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Conductor Delivers Baby on R Train!

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Friday, June 12th 2009, 4:00 AM

 

Woman's water breaks on R train, subway conductor delivers baby girl

 

BY Edgar Sandoval and Bill Hutchinson

DAILY NEWS STAFF WRITERS

 

It wasn't rush hour, but a baby that subway conductor Bretta Sykes delivered on an R train Thursday was in a big hurry.

 

The baby girl couldn't wait for her parents to reach the maternity ward, so Sykes stepped in as midwife.

 

"The baby is coming!" yelled the Brooklyn mother, whose water broke as she and her fiancé headed from their home in Bedford-Stuyvesant to the Queens hospital where the mom had planned to give birth.

 

"I did not want to cut the umbilical cord. I'm a conductor. I only push buttons," joked Sykes, a mother of two grown children.

 

The unexpected delivery happened at the Whitehall station in lower Manhattan, just hours after Sykes' 29-year-old daughter, Fortune, had told her she was going to have a baby.

 

"A few hours later, I was delivering one," Sykes said.

 

Sykes, a 16-year MTA veteran, was waiting on the platform to begin her W train route when she heard a commotion on an R train that had entered the station and went to investigate.

 

Surrounded by concerned straphangers, the young mother was splayed on the floor of the car in obvious labor, Sykes said.

 

Sykes ordered the crowd to back off and told the mother-to-be, "Just try to breathe."

 

As MTA colleague Tyrone Cloud, 54, kept the crowd at bay, Sykes called out for a doctor.

 

When no one stepped forward, the CPR training Sykes had gotten in her previous career as a correction officer and the birthing classes she had taken long ago kicked in.

 

"You hear about this happening to firefighters and cabbies, but you never think it's going to happen to you," Sykes said.

 

As soon as she pulled the mom's jeans down, Sykes knew she wouldn't have the luxury of waiting for paramedics.

 

"I saw the baby's head," said Sykes, of Westbury, L.I.

 

Sykes pulled off her jacket, caught the infant with it and wrapped her in it. "She looked okay to me," she said of the newborn. "I had tears in my eyes."

 

Someone asked what time it was. When a passerby yelled 1:25p.m., the gathered crowd started applauding.

 

The baby and her parents, whose names were not immediately available, were resting at New York Downtown Hospital.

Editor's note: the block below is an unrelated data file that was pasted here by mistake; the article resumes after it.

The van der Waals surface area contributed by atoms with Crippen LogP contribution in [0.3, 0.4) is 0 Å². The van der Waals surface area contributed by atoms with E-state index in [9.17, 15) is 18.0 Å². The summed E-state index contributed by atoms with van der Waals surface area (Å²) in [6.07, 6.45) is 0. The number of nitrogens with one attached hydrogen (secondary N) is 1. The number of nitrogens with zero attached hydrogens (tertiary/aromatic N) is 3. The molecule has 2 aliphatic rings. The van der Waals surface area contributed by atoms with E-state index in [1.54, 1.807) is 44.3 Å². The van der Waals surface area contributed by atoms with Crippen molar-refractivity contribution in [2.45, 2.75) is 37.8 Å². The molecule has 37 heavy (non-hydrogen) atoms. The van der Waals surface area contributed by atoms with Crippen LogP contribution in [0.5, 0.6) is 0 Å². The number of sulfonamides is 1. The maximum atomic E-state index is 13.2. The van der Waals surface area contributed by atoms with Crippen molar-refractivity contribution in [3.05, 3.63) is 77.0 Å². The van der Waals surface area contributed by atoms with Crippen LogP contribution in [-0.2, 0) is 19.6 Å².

Toshiana McCray, who was visiting a relative at the hospital, said she spoke to the father, who was "ecstatic." She said the father told her the baby was born a month premature but healthy.

 

Before leaving the scene, the father told Sykes he wanted to name the baby after her.

 

"I told him, 'I don't know if the world is big enough for two Brettas,'" Sykes said.

 

http://www.nydailynews.com/ny_local/2009/06/12/2009-06-12_womans_water_breaks_on_r_train_subway_conductor_delivers_baby_girl.html

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Heh...I remember something similar happening about 12 to 14 years ago on the (A) or (F) line...don't remember the station but that was back when announcements still told you what was really going on!

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She did a great thing but how the MTA looks at it is diffrent then we do. They be looking at did she violate any rules like if her (W) train was on the stand with starting lights since the (R) was delayed for a sick customer and couldn't leave because she was on the (R) train it could be a write up. Is she still quilified to do CPR because MTA don't train us for that.

Don't get me wrong I think she did a great thing she acted as a human being first and put the job second she should be honored but that not how management see it they just look at thier rulebook, Bulletins and policy if all of that is followed then they are proud of you.

I don't remember a case like this so it will be interesting but notice the MTA themself have not commented yet.

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She did a great thing but how the MTA looks at it is diffrent then we do. They be looking at did she violate any rules like if her (W) train was on the stand with starting lights since the (R) was delayed for a sick customer and couldn't leave because she was on the (R) train it could be a write up. Is she still quilified to do CPR because MTA don't train us for that.

Don't get me wrong I think she did a great thing she acted as a human being first and put the job second she should be honored but that not how management see it they just look at thier rulebook, Bulletins and policy if all of that is followed then they are proud of you.

I don't remember a case like this so it will be interesting but notice the MTA themself have not commented yet.

 

Still looking for rule book infractions ? Otherwise the PR office would be crowing about what a great job she did.

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I can't imagine what it's like to just ride the subway, then suddenly give birth...

 

Well i'm sure she knew a baby was coming for at least 8 or so months.

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